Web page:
I went over and sat down next to the girl.
“Do I know you?” I asked.
She looked embarrassed but finally answered.
“I’m Mr. Lord’s secretary. Jonquil.”
“Jeremy’s secretary? Have we met? I don’t recall having seen you in his office.”
“Yes. I thought you’d remember me. We met in his office while you were reading your manuscript to him. It was odd because you didn’t seem to remember me.”
I laughed nervously. “It’s still odd. I don’t remember that. I have a feeling you’re right. Sometimes I get a feeling of déjà vu. Almost like I’m trapped in a story that keeps repeating itself.”
“You mean like the movie Groundhog Day?”
“Maybe. But more chaotic. More like a fractal version of Groundhog Day.”
It didn’t look like she understood, but I didn’t either. Certainly she had appeared in my manuscript, but just as a character. Yet here she was in real life.
“It’s true there is a character named Jonquil in my story. But my story takes place a hundred years in the future. And it’s just a story.”
“Just a story…,” she repeated absent-mindedly.
“Anyway, I had just started reading the teaser summary, but your boss was too busy and kicked me out of his office before I got too far.”
She looked puzzled. “That’s odd that he would treat you that way, since you are old friends from childhood. At least that’s what you two talked about when I came into the office and interrupted your reading. I guess you thought you could use your friendship to help get your story published, seeing as Mr. Lord is one of the best editors of one of the best magazines published in this city.”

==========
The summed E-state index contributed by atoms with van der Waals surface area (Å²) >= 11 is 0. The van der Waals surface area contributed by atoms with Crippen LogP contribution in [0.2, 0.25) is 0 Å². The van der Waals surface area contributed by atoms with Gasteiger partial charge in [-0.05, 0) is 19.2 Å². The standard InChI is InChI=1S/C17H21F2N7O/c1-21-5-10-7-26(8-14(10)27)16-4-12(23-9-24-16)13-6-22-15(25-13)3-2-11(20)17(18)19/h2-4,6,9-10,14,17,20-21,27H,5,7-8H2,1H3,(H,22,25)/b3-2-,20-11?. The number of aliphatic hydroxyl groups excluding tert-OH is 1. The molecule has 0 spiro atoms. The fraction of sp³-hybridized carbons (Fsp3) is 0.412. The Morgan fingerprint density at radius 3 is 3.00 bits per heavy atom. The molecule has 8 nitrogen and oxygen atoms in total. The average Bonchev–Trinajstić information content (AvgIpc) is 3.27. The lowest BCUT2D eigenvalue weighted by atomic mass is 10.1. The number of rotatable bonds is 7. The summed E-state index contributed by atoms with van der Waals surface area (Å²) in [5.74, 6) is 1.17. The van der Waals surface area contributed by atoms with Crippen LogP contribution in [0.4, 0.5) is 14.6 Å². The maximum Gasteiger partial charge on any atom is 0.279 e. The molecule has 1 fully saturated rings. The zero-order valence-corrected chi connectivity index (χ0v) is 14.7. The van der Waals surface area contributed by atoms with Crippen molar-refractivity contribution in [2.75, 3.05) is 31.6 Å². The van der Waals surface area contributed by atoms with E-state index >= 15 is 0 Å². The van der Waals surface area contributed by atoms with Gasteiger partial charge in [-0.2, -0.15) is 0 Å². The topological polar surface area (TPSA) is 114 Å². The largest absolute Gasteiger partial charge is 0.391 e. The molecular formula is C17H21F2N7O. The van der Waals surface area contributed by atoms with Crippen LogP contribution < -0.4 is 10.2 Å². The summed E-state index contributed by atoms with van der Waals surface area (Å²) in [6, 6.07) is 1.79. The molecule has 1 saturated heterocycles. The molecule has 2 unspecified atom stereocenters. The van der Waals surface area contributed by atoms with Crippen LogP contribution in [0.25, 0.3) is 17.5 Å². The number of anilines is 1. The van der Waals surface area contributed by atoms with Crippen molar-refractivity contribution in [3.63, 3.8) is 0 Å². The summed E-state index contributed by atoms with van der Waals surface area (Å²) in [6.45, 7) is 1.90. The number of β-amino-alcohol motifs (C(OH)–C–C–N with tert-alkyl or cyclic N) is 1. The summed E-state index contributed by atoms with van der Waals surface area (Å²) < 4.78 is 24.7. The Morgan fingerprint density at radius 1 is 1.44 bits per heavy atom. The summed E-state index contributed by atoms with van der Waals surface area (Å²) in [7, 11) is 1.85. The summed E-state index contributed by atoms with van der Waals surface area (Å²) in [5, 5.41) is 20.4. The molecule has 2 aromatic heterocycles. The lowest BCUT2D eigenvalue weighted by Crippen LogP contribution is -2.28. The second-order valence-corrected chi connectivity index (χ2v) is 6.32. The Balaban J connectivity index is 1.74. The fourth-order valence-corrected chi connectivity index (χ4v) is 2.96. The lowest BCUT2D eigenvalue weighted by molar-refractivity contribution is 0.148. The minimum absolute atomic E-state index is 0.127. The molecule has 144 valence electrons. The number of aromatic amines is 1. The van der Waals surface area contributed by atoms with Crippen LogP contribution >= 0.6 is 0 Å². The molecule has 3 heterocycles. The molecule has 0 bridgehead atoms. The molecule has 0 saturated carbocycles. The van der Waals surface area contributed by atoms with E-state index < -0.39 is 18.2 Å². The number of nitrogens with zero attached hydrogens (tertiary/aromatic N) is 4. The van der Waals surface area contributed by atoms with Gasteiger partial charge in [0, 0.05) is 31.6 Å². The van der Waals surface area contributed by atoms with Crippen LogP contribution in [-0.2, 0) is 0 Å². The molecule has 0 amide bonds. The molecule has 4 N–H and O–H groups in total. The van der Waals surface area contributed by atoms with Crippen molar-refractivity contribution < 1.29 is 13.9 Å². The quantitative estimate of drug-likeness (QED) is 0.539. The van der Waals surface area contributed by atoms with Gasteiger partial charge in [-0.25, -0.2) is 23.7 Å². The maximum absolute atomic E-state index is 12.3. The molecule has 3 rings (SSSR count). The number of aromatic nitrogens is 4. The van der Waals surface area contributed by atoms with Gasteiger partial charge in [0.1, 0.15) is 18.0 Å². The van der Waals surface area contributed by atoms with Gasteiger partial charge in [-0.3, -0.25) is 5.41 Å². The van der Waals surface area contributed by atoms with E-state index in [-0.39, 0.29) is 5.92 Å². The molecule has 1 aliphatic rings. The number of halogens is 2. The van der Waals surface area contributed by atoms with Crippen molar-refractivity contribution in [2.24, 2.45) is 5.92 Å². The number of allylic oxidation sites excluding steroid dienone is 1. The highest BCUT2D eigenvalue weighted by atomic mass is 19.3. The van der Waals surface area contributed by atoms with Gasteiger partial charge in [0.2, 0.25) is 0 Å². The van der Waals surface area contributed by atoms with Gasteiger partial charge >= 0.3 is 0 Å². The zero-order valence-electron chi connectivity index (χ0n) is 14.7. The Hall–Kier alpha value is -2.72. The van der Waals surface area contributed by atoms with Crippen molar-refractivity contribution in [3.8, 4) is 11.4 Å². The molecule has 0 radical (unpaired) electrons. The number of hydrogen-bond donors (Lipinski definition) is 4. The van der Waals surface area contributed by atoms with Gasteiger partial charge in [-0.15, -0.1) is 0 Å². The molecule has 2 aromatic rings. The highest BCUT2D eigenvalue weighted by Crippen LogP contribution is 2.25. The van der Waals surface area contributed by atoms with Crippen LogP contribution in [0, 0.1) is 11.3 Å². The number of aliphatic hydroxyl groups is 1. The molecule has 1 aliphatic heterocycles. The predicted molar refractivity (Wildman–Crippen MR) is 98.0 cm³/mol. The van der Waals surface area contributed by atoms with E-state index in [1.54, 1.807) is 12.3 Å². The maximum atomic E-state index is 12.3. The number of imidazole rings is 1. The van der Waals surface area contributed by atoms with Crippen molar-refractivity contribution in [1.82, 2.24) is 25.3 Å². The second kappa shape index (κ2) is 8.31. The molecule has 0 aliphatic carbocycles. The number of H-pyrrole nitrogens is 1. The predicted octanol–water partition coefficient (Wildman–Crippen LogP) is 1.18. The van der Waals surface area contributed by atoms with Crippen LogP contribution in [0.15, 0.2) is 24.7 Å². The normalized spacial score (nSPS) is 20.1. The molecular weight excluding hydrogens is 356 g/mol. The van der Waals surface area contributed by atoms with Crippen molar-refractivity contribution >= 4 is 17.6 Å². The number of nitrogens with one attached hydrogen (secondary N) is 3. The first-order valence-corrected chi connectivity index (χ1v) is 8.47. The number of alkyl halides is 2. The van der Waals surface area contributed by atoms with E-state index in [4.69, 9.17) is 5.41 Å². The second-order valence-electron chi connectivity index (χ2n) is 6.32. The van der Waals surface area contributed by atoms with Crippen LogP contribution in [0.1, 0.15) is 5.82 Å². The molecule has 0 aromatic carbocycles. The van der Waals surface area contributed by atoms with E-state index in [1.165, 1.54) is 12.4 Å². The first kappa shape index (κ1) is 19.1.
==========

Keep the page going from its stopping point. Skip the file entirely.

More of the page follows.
“Well, you nailed it, at least about my rationale. I thought though that he would at least hear me out.”
“No he didn’t.” Again it struck me as odd that this woman, clearly Jeremy’s secretary, would claim to have met me. Surely I would have remembered her. She was strikingly beautiful, almost like a Greek goddess. And her name was unusual. So odd that it was the same name that I used for the heroine in my story.
Jeremy interrupted again. “You are over-reliant on coincidence. Coincidences do happen in real life, but in stories they seem unbelievable and disrupt the flow. It seems impossible that there would be two unrelated characters with the same unusual name. And Jonquil is also the name of my secretary to boot.”
“Yes, I remember meeting her. Fine-looking woman,” I added.
Jeremy scrutinized me as if I had accused him of something untoward. But he made no further comment on his lovely secretary.
“So, to summarize,” he continued. “I regret that we aren’t able to publish your story as is. There are certain flaws that even the most skilled editing can’t correct.”
“Like what?” I asked. I had nothing to lose now, and no longer felt the need to bow and scrape before this pompous ass.
“Let’s just say that there are certain, ah, continuity problems. The sequence of events doesn’t flow, ah, smoothly. These are typical beginning writer’s errors.” He smiled and tried to look patronly. “Look, even professional writers tell stories of submitting dozens of rejected manuscripts before they finally break into the ranks of published authorship.”
Meekly I shook his hand and left, carrying my crinkled manuscript. Outside the rain had paused briefly, but threatened to resume soon. I ducked into a coffee shop for a donut.
Inside was a girl named Jonquil.